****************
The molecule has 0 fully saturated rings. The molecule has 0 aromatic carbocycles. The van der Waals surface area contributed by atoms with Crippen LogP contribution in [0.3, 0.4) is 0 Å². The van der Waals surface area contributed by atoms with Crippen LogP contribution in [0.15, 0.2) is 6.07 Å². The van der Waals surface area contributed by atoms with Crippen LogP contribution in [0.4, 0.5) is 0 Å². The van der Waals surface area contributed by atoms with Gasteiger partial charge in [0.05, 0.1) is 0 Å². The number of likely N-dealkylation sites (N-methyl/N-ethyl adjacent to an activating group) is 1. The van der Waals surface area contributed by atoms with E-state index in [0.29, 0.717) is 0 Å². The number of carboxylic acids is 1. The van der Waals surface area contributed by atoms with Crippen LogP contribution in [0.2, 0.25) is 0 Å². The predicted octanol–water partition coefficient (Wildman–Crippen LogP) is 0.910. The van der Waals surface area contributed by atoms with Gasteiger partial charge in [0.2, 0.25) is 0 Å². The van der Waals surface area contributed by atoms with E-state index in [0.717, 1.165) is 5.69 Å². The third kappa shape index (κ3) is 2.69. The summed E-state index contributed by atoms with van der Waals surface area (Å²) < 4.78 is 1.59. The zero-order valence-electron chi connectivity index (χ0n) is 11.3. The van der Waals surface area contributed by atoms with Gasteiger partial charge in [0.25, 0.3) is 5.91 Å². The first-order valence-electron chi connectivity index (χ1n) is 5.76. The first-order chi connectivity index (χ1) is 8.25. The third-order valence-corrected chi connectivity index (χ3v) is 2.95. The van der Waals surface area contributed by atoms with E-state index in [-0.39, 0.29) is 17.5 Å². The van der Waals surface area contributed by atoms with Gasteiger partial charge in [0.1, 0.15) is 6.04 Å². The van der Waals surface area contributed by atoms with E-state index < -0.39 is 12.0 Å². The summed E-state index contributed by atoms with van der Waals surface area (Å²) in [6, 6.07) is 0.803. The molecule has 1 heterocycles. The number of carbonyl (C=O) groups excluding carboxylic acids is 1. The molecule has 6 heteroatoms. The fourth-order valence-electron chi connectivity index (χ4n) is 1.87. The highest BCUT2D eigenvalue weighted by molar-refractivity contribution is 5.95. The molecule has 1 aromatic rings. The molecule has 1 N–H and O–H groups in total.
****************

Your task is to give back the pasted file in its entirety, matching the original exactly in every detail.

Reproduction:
The molecule has 0 fully saturated rings. The molecule has 0 aromatic carbocycles. The van der Waals surface area contributed by atoms with Crippen LogP contribution in [0.3, 0.4) is 0 Å². The van der Waals surface area contributed by atoms with Crippen LogP contribution in [0.15, 0.2) is 6.07 Å². The van der Waals surface area contributed by atoms with Crippen LogP contribution in [0.4, 0.5) is 0 Å². The van der Waals surface area contributed by atoms with Gasteiger partial charge in [0.05, 0.1) is 0 Å². The number of likely N-dealkylation sites (N-methyl/N-ethyl adjacent to an activating group) is 1. The van der Waals surface area contributed by atoms with E-state index in [0.29, 0.717) is 0 Å². The number of carboxylic acids is 1. The van der Waals surface area contributed by atoms with Crippen LogP contribution in [0.2, 0.25) is 0 Å². The predicted octanol–water partition coefficient (Wildman–Crippen LogP) is 0.910. The van der Waals surface area contributed by atoms with Gasteiger partial charge in [0.2, 0.25) is 0 Å². The van der Waals surface area contributed by atoms with E-state index in [0.717, 1.165) is 5.69 Å². The third kappa shape index (κ3) is 2.69. The summed E-state index contributed by atoms with van der Waals surface area (Å²) < 4.78 is 1.59. The zero-order valence-electron chi connectivity index (χ0n) is 11.3. The van der Waals surface area contributed by atoms with Gasteiger partial charge in [0.25, 0.3) is 5.91 Å². The first-order valence-electron chi connectivity index (χ1n) is 5.76. The first-order chi connectivity index (χ1) is 8.25. The third-order valence-corrected chi connectivity index (χ3v) is 2.95. The van der Waals surface area contributed by atoms with E-state index in [-0.39, 0.29) is 17.5 Å². The van der Waals surface area contributed by atoms with Gasteiger partial charge in [0.1, 0.15) is 6.04 Å². The van der Waals surface area contributed by atoms with E-state index < -0.39 is 12.0 Å². The summed E-state index contributed by atoms with van der Waals surface area (Å²) in [6, 6.07) is 0.803. The molecule has 1 heterocycles. The number of carbonyl (C=O) groups excluding carboxylic acids is 1. The molecule has 6 heteroatoms. The fourth-order valence-electron chi connectivity index (χ4n) is 1.87. The highest BCUT2D eigenvalue weighted by molar-refractivity contribution is 5.95. The molecule has 1 aromatic rings. The molecule has 1 N–H and O–H groups in total.